When you teach your lessons, leave room and time for kids to ask you questions to make sure they are fully understanding what is being taught. Create opportunities for kids to ask.
I have always heard people say that no question is a stupid question. Knowing this has really helped me in my life. I’d rather know and try than not know and try. Encouraging the atmosphere where questions are OK gets students comfortable with asking.
Teach and encourage critical thinking skills.
When students learn to think critically, they develop what they need to ask questions before coming to conclusions.
FREE Critical Thinking Printables + Critical Thinking Essay Questions About History (Instant Downloads)
FREE Printable Activities – Preschool Critical Thinking Skill Building | Planes and Balloons
Promoting Critical Thinking with Math Riddles FREE Printable | The Butterfly Teacher
FREE 7 Creative and Critical Thinking Printables | Classroom Freebie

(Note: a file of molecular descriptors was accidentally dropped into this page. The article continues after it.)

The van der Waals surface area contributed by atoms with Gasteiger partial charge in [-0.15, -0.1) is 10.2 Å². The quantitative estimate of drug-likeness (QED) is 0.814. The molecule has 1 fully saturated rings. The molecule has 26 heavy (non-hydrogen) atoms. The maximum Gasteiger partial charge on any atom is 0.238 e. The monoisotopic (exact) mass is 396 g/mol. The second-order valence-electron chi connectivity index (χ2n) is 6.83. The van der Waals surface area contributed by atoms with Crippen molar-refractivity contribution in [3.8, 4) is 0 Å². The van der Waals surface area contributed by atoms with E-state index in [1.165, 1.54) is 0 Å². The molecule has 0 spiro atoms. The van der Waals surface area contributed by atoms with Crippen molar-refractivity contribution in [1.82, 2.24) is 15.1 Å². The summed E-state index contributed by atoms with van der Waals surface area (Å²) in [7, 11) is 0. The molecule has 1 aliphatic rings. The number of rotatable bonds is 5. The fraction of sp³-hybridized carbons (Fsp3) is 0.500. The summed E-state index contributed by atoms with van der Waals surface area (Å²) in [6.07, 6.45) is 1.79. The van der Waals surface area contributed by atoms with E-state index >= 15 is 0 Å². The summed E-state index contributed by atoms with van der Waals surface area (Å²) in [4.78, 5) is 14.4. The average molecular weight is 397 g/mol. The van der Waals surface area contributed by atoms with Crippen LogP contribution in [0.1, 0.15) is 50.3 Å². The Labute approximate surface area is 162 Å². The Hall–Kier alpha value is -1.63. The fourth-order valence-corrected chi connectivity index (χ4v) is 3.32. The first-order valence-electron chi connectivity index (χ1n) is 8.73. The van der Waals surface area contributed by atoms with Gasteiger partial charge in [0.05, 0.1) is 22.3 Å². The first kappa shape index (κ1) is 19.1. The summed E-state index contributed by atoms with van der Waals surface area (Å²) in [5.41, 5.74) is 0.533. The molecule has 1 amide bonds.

Critical Thinking Skills for Beginners: FREE Sample | Amy Haselden
Think Like a Scientist FREE Printable | Korpino Feed
Teach your children about questioning – the difference between thin and thick questions.
If your kids are primary age and are familiar with questions but you want to help them ask more questions, it will help to teach them the difference between “thick” questions and “thin” questions.
Thin questions have answers that can be found right in the book or right in the passage. The questions usually begin with Who, What, Where, When, or How many.
Thick questions make a reader “think” or make them search to find an answer. These questions may begin with:
What do you think…?
How would you feel if…?
What would happen if…?
The Difference Between Thin and Thick Questions | ELA in the middle